Another European invader I am most interested in is Ridasiyna, who won Group 1 Prix de l'Opera on the Prix de l'Arc de Triomphe undercard Oct. 7. She won with ease that day and her performance made me a fan. Of course, I always tend to like horses I get to see in person, so take that for what it is worth.
It would also be foolish to forget Nahrain, the English-bred filly who finished second by less than a length to long shot Perfect Shirl in last year's edition of the race. In her favor is the fact that she took the Flower Bowl Invitational here in the U.S. in her last start, but earlier in the year she did lose to both The Fugue and fellow Filly & Mare Turf contender Up while racing in Europe.
If you find yourself at a loss when it comes to the juvenile turf races, it never hurts to look at the European contenders. Turf racing is what they do, and the baby races are always such a toss-up. In fact, in the first edition of the Breeders' Cup Juvenile Turf, guess who finished eighth, running the worst race of his 29-start career? Multiple champion Gio Ponti. To say the ground was yielding that day is a massive understatement, and that surely played a part, but the point is, you never know who will emerge from the 2-year-old races.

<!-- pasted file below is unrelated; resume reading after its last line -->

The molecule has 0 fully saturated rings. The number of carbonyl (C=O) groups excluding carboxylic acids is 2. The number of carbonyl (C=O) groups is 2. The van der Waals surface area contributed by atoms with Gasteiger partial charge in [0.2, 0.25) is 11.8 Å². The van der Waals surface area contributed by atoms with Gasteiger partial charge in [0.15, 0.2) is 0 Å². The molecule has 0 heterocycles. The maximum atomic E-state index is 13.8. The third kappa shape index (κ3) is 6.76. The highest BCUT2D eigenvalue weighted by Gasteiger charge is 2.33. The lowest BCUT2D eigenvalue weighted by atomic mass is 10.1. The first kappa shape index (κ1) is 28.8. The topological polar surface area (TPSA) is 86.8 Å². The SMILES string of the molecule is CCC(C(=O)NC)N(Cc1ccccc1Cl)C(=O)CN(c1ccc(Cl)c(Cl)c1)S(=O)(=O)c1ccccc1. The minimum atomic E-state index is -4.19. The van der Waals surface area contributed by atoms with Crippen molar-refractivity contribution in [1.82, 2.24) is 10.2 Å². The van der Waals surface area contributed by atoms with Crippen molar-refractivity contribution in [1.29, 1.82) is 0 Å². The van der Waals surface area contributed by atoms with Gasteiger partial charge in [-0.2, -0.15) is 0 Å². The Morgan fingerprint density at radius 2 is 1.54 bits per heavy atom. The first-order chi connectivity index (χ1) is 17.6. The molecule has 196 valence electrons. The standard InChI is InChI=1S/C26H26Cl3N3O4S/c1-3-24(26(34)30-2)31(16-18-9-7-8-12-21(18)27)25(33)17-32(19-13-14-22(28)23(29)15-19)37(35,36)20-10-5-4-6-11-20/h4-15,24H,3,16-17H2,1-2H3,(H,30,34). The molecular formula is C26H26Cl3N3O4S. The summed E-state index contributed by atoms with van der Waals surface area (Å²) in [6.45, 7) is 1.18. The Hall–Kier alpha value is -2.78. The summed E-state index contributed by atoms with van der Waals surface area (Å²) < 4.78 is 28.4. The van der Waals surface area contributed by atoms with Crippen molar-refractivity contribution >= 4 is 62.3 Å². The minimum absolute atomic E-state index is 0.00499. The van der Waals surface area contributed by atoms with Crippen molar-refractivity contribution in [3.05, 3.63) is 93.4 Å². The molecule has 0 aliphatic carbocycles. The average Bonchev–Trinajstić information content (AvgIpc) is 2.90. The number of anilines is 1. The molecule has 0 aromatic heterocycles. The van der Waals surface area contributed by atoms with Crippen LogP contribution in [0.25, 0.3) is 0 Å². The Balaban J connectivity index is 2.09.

And if you are hoping to find a European runner on dirt, this year your best bet comes in the Marathon. Although his form has tailed off considerably in his past few starts, 6-year-old Fame and Glory is a multimillionaire and champion in Europe. This is likely his final race.
Irish champion Sense of Purpose is another looking to regain some form in the Marathon. The race might not be on turf, but it is long, and in general, that is something the Euros tend to do better than American runners since they are more likely to be bred for it.
In all, 26 European horses have crossed the pond to compete in the Breeders' Cup World Championships. Unfortunately, no foreigner has opted to run in the Breeders' Cup Classic.
Amanda Duckworth is a freelance journalist who lives in Lexington, Ky. Among her other duties, she is an editor for Gallop Magazine. Write to her at firstname.lastname@example.org.